Victorian Aaron Baddeley credits recent swing changes with the return to form which saw him finish just two shots off the pace at the Travelers Championship in Cromwell, Connecticut.
Baddeley had a chance to force a play-off when he stood on the 18th tee one shot behind eventual winner, American Kevin Streelman, but their finishes ended in wildly different results.
While the Australian dropped a shot with a bogey, Streelman fired his seventh birdie in a row, a remarkable run which gave him victory at 15 under par.
Spain’s Sergio Garcia and South Korean K.J.Choi tied for second at 14 under the card while Baddeley was alone in fourth a further shot back.
Marc Leishman from Warnambool was the next best placed Australian at 10 under while there were positive signs again for 43-year-old Stuart Appleby.
Appleby shot a sizzling last round 64 to claim a share of 18th along with compatriot Jason Day.
The tournament represented Baddeley’s highest finish since he was fourth at the AT&T Pebble Beach Pro-Am in 2012.
He has not won for three years but believes he is now back on track after his swing deserted him.
"It feels like a long time ago, yet it doesn’t in the sense of the feeling of being in this position, doesn’t feel abnormal," a positive Baddeley said.
"Probably the hardest thing is just like last year was just not knowing what was wrong with my golf swing. I wasn’t hitting it very good and hitting it all over the place and not knowing. That was probably the hardest thing.
"In October I started working with Grant White and Chris Como, and those guys really were the first guys really to give me some true understanding what was wrong, why the ball wasn’t going straight," he said.
"And we started working and started making some changes and I feel like I’ve been close to playing really good for a while now. I’ve had glimpses of that."
Baddeley said the coaches discovered a technical flaw which he has been able to correct.
"The way my right arm was working…it was working sort of back and behind and sort of getting back and behind me.
"And then I’d say that my wrist angle through the ball. I never understood that, never looked for that before.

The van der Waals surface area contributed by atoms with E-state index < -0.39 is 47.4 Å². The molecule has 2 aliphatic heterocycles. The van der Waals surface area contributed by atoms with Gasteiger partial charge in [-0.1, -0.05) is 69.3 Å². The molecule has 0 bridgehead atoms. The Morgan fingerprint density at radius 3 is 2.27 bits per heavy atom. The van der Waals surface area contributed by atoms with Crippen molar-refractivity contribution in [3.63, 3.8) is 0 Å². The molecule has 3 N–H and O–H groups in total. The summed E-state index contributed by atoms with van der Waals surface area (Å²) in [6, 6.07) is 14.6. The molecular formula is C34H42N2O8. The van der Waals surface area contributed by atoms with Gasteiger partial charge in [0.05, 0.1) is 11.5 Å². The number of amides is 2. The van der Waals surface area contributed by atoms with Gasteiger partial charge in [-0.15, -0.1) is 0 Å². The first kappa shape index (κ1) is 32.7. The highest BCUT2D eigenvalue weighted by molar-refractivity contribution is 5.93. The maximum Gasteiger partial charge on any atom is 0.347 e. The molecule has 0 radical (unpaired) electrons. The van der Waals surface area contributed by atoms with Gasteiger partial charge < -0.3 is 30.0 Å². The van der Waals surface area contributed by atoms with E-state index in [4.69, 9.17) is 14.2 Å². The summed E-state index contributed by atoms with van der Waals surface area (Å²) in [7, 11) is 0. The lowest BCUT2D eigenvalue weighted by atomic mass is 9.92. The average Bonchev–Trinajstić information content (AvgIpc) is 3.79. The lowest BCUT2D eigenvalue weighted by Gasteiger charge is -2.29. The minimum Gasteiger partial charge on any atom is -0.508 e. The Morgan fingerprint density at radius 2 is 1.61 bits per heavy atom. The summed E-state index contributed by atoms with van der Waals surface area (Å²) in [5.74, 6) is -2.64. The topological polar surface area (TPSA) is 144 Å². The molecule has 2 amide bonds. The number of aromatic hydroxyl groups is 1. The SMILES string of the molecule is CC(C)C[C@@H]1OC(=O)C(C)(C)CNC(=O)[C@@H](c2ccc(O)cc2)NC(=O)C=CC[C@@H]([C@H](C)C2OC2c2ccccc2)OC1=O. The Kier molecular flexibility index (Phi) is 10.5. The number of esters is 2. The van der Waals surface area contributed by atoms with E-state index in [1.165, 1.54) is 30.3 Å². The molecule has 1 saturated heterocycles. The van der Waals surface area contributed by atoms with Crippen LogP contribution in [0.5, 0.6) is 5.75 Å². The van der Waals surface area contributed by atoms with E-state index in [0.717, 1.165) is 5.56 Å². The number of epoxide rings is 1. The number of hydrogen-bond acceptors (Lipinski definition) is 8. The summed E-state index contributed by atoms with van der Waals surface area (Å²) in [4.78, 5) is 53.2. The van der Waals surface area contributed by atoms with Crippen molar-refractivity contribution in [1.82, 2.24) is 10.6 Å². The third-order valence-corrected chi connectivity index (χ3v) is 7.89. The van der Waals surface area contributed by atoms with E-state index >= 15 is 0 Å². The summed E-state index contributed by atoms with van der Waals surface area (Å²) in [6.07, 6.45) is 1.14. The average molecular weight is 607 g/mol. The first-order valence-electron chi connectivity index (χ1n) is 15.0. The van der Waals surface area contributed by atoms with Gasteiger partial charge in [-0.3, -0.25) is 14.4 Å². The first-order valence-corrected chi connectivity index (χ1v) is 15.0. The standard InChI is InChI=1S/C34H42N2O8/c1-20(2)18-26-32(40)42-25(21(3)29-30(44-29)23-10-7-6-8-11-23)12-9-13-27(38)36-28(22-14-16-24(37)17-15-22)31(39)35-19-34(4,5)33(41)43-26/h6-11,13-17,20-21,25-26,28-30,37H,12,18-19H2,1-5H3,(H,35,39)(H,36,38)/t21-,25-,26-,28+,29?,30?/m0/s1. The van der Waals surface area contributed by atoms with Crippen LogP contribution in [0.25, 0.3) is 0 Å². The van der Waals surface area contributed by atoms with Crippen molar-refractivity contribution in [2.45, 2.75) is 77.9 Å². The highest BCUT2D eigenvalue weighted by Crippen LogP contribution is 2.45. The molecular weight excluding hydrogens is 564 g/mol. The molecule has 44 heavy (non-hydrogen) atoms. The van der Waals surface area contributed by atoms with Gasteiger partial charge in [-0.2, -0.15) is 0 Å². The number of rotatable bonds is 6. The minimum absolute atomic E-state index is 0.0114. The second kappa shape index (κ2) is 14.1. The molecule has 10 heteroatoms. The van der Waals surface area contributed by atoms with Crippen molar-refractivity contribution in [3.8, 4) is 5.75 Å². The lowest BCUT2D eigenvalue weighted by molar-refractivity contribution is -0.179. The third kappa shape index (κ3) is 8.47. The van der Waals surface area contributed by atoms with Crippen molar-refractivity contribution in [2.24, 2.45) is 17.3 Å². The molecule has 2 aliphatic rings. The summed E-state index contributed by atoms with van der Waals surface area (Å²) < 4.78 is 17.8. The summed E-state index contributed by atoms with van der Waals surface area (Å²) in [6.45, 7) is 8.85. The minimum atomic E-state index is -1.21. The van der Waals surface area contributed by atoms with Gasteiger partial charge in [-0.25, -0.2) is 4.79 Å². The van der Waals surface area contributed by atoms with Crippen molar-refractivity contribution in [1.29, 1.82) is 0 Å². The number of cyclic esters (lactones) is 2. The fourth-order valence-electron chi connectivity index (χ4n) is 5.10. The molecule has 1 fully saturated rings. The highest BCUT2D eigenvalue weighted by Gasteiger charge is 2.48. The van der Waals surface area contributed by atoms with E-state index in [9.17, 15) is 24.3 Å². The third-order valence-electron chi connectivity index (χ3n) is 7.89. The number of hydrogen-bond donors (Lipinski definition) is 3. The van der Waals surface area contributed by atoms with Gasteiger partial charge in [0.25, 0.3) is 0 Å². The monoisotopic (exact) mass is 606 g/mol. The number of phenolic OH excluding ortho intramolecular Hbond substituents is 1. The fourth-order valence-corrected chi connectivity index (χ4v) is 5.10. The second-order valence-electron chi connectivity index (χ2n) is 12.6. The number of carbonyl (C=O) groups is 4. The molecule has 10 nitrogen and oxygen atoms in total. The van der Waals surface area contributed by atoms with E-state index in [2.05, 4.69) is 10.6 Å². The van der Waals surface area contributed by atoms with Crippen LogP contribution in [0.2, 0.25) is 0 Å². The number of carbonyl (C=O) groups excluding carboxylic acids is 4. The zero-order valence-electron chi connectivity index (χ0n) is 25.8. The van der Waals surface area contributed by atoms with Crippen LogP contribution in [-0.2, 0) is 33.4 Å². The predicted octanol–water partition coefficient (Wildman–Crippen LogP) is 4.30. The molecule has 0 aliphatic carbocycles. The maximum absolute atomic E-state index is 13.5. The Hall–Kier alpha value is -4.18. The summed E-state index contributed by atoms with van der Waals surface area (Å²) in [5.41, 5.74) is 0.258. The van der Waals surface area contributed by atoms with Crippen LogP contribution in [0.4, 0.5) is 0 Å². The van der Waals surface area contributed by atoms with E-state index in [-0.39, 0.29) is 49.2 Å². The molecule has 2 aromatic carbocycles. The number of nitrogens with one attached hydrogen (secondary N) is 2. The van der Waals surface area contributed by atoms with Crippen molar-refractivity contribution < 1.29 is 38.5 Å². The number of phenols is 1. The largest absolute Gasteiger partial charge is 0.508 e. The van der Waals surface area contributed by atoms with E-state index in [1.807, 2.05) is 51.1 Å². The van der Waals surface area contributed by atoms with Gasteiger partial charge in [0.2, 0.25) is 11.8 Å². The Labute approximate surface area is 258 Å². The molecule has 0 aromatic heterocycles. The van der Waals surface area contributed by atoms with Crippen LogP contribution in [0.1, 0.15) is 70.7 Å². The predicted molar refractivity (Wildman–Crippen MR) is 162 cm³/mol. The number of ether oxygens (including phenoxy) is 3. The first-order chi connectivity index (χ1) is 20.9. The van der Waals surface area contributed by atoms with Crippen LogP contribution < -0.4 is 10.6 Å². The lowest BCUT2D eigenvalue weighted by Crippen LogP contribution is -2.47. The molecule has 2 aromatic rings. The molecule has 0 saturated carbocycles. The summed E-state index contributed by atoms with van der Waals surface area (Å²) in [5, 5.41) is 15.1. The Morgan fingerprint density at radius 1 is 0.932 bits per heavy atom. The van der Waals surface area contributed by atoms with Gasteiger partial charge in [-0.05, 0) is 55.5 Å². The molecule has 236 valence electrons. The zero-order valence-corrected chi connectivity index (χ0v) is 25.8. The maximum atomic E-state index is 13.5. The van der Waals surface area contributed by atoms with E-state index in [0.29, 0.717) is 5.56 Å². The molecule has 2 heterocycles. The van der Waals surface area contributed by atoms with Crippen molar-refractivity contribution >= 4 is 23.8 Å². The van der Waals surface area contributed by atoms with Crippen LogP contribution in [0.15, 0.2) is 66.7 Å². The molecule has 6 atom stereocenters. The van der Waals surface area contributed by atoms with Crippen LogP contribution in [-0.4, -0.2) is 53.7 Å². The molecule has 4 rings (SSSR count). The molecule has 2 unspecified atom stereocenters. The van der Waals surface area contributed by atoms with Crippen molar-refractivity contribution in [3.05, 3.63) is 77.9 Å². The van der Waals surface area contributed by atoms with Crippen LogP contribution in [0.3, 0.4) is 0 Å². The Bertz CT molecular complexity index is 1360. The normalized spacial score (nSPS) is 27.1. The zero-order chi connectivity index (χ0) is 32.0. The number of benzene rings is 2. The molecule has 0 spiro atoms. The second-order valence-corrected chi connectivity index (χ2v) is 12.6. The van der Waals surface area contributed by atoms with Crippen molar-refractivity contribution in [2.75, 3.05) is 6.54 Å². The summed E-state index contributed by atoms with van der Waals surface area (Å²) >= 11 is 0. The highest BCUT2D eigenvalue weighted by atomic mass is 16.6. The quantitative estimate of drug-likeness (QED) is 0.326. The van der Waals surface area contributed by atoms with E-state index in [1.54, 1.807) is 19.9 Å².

"I was sort of seeing what good players did, or good ball hitters, guys that hit straight like a lot of them. And you look at what I was doing, I was doing the opposite, so it started making sense of why the ball wasn’t going where I was wanting it to go.
"It’s been a steady progress of just improving like percent by percent day by day, and I feel like I’m getting really close to playing some really good golf."
Baddeley said that in the early years he had not enjoyed playing the TPC River Highlands layout but that had now changed.
"I think early on it wasn’t that great. Last year I missed the cut because I didn’t know where the ball was going, but I actually feel like I play pretty well here.
"I don’t think I’ve ever been quite up there, but I always feel like I’ve been around a decent spot. So I just like the golf course, I like the look of it. I have a good feel around here, like staying in downtown Hartford there where you can walk to dinner and stuff."
Meanwhile, Oates Vic Open winner Minjee Lee, the West Australian amateur, finished in a creditable tie for 22nd in the US Women’s Open at Pinehurst, North Carolina. Lee opened with a dazzling 69 in the company of the world’s best players but faded with a final round 76.
The much-hyped Michelle Wie claimed her first major at Pinehurst when she finished the only player under par. At two under the card, she beat fellow American Stacey Lewis by two shots.
Lee was 10 shots off the pace but only eight away from Lewis and two shots better than Australia’s multiple major winner Karrie Webb.
By: Robert Grant